So even though I could go on and on telling you about my grandfather, I’ll bring this to a close. My grandfather was awesome. He was man who wore a uniform and a badge for more than forty years but let us paint his nails and apply makeup to his face . . . and take photographic evidence of the moment. He was a man who locked up bad guys but also let us “lock him up” . . . using packing tape, sticky side down on his hairy arms, because we didn’t want him to leave our house. He was a man who let me take him to my kindergarten class as my show-and-tell object . . . and of course brought DARE pencils with him. He was a man who memorized license plates for the fun of it and had to stop at multiple rest stops to collect yet another map of the same state. He was a man who loved his Lincolns. He was a man who ordered the same thing at Bella’s every single time he went. He was a man who loved to tell stories. An incredibly hard worker. A loving family man. A good man. The best man.
|I remembered putting makeup on him once, but clearly it happened on at least two separate occasions (and doesn't he look thrilled about it? Ha). |
The things Bobo would let us do to him . . . and the things he would do for us.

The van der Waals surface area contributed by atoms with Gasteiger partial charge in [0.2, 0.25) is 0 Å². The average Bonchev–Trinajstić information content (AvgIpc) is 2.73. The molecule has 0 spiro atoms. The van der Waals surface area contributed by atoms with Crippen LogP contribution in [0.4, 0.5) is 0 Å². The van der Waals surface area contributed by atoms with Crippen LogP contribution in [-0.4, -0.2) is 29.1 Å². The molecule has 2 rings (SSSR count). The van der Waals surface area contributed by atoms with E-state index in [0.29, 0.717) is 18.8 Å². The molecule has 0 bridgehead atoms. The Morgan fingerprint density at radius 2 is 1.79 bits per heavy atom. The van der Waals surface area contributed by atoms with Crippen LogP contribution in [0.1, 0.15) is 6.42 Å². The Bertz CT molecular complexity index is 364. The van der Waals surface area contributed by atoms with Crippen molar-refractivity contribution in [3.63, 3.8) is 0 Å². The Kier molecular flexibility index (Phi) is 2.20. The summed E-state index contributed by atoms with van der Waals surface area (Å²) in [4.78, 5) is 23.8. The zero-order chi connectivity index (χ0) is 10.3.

I don’t have to tell you any of this. Because this is a room of people who knew and loved my grandfather. We have sat at the table with him and have heard his stories . . . and we’ll sit around our tables and tell his stories for years to come. And he’ll be there, not physically, but he’ll always be there. With his Pepsi—light on the ice—his butter crumb from the Pastry Chef, and that knowing smile: because whether it’s the “Oh, hello, Alice” story, or the one about the baboon at the barbecue, or the one about the two guys who didn’t know he spoke Spanish—he’ll be sitting there with that grin because he knows: this story—his story—it's a good one. Just like him.
|Bobo loved fixing things and could often be found at his workbench in his basement.|
|Bobo always came across as straitlaced: he followed the rules; he didn't drink; he didn't curse. He said he didn't like dancing . . . but if it meant he could be a ham, he was all about it.|
|Nicole and I only remember Bobo with gray or white hair . . . turns out he went gray a lot earlier than we realized.|
|Nicole and I talked about how much we wished we had his knee-slapping laugh recorded.|
|Me and the Bobo man|
|My grandparents had been married for sixty-three years when my grandmother passed in 2015. Here they are on their wedding day.|
|Working in the orange and lemon trees at his childhood house in Spain|
|Sometimes it's hard to see your grandparents as anything but your grandparents . . . but they sure were a foxy couple.|
|I'm just really glad my grandpa never got skin cancer. I don't think that man ever used sunscreen. And we found way too many photos of him pulling down his swim trunks to show off his tan lines.|